11 Matching Annotations
  1. Feb 2023
    1. “multiple storage”

      Within the history of personal knowledge management, one was often faced with where to store their notes so that it would be easy to find and use them again. Often this was done using slip methods by means of "multiple storage" by making multiple copies and filing them under various headings. This copying process was onerous and breaks the modern database principle "don't repeat yourself" (DRY).

      Alternate means of doing this include storing it in one place and then linking that location to multiple subject headings in an index, though this may cause issues of remembering which subject heading when there are many appropriate potential synonyms.

      Modern digital methods allow one to store a note in one location and refer to it in multiple ways electronically as well as with aliases.

  2. Nov 2022
  3. May 2022
  4. Jan 2022
    1. The matter is not sim-ply, as in the case of libraries and archives, handling the usually rather tricky language of the indexer,

      Modern digital indices have the ability to easily create aliases so that similar or related headings might be concatenated. As an example, I might have four different variations of R. Llull's name in my system or English and Latin versions of names like "excerpting" and "ars excerptendi" which can be mapped to the same endpoints without worrying about the existence of synonyms.

  5. Nov 2021
    1. Type aliases and interfaces are very similar, and in many cases you can choose between them freely. Almost all features of an interface are available in type, the key distinction is that a type cannot be re-opened to add new properties vs an interface which is always extendable.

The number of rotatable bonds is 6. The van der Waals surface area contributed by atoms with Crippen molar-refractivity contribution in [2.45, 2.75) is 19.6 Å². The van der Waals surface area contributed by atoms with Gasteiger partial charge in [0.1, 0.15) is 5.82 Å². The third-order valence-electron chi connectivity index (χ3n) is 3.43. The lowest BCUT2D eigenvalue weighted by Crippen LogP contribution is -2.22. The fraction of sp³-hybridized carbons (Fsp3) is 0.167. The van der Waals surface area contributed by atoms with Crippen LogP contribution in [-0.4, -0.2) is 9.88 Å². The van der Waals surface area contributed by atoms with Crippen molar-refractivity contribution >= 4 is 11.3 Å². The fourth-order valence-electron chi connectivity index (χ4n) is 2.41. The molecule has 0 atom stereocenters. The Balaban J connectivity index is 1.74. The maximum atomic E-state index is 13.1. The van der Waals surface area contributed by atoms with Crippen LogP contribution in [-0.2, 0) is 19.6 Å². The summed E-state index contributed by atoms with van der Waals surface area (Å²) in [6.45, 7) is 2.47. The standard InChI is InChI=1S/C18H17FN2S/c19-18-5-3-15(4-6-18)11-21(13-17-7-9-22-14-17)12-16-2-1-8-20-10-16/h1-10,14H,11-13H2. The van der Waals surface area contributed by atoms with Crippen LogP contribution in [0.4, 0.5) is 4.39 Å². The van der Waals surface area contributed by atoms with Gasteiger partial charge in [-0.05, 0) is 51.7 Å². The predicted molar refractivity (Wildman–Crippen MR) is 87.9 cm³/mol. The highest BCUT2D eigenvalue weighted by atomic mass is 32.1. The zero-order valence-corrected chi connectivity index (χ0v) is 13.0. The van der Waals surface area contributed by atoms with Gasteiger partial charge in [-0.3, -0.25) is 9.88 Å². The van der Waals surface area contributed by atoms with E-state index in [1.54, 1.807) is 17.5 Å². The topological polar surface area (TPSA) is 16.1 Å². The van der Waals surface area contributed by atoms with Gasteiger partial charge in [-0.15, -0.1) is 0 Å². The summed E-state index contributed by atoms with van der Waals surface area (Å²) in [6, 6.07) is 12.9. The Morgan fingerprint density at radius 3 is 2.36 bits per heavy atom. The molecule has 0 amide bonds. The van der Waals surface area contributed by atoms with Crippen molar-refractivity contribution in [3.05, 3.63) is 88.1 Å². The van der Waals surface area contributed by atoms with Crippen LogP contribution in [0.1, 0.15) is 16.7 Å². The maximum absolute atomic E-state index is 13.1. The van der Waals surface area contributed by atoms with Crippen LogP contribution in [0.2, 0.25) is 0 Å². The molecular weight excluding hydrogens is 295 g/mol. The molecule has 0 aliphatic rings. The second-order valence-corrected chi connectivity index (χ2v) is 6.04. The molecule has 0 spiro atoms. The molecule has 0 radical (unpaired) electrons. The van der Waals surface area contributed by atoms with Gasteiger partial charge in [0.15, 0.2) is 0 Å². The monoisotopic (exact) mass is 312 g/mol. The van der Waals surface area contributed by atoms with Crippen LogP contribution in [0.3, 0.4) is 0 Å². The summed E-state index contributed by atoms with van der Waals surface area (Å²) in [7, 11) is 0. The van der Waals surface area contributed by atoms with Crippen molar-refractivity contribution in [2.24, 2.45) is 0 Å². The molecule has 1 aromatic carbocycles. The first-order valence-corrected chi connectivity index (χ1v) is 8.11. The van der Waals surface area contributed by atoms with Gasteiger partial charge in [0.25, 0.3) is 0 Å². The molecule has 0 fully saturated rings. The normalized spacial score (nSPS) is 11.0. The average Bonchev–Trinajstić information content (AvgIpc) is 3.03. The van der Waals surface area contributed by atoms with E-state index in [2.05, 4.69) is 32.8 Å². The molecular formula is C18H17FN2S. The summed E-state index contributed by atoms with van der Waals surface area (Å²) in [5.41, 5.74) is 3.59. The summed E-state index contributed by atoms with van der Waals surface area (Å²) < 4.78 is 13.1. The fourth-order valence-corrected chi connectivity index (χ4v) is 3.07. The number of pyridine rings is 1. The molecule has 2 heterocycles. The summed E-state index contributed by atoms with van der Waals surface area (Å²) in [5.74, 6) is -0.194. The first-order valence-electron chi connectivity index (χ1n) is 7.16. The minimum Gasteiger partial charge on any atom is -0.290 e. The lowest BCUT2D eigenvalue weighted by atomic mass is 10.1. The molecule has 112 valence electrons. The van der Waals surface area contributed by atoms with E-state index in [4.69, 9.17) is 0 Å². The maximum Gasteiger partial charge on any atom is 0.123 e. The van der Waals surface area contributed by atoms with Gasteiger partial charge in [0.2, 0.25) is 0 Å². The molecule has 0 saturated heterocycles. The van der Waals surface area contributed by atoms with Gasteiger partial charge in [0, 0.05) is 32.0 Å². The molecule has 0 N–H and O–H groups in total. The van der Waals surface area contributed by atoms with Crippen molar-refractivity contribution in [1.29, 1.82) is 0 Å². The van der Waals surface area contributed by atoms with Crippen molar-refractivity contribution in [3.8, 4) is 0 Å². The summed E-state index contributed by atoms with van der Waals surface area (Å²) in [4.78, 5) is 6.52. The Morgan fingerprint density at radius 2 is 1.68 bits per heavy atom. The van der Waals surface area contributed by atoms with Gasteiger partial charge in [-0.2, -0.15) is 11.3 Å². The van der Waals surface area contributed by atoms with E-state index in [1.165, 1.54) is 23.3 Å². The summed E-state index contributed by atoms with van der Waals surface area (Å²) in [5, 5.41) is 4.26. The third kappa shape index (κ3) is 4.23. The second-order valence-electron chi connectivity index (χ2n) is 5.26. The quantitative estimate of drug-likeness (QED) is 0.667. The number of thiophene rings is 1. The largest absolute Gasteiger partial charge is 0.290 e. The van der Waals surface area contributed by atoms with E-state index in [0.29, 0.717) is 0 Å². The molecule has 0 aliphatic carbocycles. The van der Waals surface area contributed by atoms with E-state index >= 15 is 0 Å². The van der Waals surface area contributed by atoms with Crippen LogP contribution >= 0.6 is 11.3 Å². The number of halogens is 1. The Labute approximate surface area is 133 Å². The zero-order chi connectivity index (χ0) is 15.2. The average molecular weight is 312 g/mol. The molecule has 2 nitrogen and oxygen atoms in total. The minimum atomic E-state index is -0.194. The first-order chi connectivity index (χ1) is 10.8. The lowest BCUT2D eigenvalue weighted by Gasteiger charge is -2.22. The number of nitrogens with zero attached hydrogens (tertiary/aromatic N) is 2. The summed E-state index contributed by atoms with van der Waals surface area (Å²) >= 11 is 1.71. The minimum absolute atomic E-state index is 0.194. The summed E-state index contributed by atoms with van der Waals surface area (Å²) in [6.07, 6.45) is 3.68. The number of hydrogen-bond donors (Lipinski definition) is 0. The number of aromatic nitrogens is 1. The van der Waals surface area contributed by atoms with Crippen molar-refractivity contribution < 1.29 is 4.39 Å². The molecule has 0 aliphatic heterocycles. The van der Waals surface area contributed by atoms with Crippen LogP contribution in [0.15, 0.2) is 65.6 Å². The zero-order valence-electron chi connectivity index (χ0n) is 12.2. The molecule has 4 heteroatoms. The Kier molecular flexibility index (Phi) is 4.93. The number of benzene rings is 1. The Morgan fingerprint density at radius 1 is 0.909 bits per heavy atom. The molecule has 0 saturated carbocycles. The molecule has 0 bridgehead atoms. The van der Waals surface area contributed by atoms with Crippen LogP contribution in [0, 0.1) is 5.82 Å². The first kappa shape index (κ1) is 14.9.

1. I am not sure about aliases though... The number of aliases for various type definitions could grow without bounds. Unless it is a very common usage Indexify, my 2 cents would be not to create an alias. But I don't make the call on this.
  6. Sep 2021
    1. Something about tagging has been bugging me and I think I just figured it out. Suppose you have a topic that's starting to develop, and you want to hijack its links to redirect to a page that includes more information than just a scrolling list of references. Well I have the glossary for that, I just realized. I can override what double-square brackets means for a certain term, have it link to a page which also has a list of the references. Boom and bing. Do they have these overrides at LogSeq and other tools for thought products?

      Based on the use case here, it sounds like he's talking about the idea of aliasing or in the wiki sense doing a page redirect to create an alias. WikiMedia obviously does this with the ability to redirect a page and Obsidian allow one to use YAML headers to create aliases.

  7. Nov 2020
  8. Jul 2020